I have some really important auditions coming up in March, and I need two contrasting classical alto pieces(or a single if it "demonstrates my ability" pretty well), but the thing is, I'm not allowed any accompaniment. And I've looked at the standards, but almost everything really needs accompanied by piano or something. Anyway, this is for a summer program, and if you make the cuts, you're garunteed a full scholarship to any state university so long as your grades don't suck, and I kind of really need it. I'd like something difficult but not overly so. Something I could be comfortable playing with a solid two months or so practicing. So if you have any recommendations let me know? Also, are there any books that you know of that would help my playing? Like, daily exercises. something that would help me to gain better articulation, faster keywork? I don't suck or anything, but there's always room for improvement. Cheers
(If you have any questions regarding my ability or what I've looked at, just ask.)
 

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P.S.- Any chance you can post the requirements for the program for everyone so we can help better?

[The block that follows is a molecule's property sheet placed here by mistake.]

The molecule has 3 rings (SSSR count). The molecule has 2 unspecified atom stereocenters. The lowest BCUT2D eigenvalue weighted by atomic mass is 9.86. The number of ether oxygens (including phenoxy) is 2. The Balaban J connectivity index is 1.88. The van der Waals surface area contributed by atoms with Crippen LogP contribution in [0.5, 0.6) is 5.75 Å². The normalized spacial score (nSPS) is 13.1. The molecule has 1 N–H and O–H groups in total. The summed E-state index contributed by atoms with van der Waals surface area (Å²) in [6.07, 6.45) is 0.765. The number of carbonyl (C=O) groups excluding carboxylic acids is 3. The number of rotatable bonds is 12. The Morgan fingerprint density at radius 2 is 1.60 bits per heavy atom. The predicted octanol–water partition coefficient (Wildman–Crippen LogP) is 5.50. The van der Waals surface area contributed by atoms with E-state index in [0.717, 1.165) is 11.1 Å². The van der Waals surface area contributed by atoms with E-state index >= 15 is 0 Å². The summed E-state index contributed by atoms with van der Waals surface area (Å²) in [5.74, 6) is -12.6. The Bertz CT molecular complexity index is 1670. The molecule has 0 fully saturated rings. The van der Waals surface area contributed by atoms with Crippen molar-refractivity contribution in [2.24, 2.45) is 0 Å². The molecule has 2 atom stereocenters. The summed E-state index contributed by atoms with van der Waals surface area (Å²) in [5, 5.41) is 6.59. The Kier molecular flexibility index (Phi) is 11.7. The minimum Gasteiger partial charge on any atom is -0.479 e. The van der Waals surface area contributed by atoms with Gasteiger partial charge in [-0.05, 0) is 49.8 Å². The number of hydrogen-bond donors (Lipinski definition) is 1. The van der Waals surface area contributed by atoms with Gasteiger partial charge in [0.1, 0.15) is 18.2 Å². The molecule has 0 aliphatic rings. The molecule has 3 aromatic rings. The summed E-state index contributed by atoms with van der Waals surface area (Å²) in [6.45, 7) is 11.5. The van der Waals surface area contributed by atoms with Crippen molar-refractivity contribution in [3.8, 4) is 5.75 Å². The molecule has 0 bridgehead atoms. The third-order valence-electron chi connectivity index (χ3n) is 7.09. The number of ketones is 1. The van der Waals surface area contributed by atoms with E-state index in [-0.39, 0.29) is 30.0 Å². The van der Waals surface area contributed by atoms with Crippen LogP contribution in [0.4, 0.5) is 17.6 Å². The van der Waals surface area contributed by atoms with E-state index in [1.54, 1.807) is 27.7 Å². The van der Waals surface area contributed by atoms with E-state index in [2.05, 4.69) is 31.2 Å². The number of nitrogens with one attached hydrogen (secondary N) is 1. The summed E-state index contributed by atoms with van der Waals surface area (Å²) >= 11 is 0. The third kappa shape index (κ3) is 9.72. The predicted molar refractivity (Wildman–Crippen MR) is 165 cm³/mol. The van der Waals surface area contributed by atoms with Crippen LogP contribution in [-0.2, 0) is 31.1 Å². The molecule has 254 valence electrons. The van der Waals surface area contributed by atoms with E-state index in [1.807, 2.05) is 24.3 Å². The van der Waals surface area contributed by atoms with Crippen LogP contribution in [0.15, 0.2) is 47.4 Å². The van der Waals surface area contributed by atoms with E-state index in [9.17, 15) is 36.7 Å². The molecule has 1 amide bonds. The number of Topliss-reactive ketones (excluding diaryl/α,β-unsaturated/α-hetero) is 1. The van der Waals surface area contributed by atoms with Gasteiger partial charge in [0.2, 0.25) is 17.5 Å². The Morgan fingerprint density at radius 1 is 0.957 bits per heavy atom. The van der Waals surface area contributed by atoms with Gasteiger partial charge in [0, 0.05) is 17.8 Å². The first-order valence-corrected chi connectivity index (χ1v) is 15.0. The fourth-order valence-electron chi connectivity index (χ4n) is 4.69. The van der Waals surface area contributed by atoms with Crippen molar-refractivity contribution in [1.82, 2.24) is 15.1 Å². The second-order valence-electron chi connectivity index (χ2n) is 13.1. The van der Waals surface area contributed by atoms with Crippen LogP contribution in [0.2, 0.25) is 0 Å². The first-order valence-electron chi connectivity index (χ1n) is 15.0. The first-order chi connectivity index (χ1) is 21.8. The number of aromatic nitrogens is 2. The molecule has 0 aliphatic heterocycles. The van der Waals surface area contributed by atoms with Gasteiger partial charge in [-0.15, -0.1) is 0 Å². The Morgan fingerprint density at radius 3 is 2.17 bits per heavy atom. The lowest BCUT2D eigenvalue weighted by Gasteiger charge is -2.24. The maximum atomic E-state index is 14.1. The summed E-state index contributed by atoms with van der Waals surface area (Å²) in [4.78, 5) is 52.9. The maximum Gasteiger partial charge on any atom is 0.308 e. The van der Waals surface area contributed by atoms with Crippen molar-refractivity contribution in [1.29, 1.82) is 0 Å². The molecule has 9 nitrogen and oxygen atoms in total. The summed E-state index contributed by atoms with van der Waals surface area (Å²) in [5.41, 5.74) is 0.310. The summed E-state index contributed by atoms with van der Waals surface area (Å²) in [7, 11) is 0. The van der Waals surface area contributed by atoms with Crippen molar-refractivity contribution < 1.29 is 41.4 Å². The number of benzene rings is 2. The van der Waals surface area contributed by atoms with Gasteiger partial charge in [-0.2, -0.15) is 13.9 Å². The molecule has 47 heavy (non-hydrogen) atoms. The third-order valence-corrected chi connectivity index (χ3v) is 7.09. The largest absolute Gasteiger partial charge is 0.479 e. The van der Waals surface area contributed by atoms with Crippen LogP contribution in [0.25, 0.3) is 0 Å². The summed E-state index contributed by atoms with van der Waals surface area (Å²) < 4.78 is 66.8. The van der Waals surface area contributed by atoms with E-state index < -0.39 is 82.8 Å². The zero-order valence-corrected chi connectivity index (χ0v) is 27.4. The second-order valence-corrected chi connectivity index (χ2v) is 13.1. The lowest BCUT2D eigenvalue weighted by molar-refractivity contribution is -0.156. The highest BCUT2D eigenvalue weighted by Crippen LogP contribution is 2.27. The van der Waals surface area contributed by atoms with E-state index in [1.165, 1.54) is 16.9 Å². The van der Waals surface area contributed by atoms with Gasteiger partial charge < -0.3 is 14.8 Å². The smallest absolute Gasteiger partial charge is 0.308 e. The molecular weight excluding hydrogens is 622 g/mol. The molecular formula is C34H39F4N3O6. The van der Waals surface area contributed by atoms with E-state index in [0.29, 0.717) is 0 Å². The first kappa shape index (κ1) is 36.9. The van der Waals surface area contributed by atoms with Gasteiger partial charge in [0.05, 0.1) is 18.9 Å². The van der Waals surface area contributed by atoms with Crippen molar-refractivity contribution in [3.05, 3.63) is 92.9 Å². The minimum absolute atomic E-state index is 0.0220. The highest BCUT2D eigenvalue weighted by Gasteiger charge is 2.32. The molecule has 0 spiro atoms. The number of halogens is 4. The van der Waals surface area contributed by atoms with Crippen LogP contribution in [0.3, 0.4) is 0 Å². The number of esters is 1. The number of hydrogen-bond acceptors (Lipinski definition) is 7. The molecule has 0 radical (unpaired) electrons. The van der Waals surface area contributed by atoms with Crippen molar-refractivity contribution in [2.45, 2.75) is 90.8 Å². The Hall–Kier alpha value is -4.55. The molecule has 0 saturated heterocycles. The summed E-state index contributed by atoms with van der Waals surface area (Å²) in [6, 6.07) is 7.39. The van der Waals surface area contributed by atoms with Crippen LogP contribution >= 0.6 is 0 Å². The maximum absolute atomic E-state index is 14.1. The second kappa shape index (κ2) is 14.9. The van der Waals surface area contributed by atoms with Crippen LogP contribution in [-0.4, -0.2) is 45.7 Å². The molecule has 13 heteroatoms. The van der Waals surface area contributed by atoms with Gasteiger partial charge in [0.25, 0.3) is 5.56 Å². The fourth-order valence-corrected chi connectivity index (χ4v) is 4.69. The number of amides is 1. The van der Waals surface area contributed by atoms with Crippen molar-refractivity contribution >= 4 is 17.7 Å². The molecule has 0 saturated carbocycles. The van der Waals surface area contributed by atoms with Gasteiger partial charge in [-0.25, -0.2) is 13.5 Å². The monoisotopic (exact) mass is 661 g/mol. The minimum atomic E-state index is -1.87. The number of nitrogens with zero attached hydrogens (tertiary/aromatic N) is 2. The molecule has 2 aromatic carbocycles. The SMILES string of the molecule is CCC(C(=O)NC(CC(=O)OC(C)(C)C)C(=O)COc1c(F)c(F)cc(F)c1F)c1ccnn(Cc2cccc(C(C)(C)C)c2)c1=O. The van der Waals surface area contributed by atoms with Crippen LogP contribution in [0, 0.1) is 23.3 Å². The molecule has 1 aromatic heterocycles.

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While not originally for saxophone (they were written for solo oboe), the Benjamin Britten "Six Metamorphoses after Ovid" are really effective on sax, quite beautiful, and worthy of study.
 

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Discussion Starter #6
"We suggest that your solo be three to five minutes in length. You should prepare a piece that best reflects your ability without being excessively simple. You must furnish the judges with one original copy of the solo you are performing, even if your piece is an original composition. We do not allow accompaniment (recorded or live) for any instrumental soloist." That was the only detail given; it came straight from the Kentucky Govornor's School for the Arts website.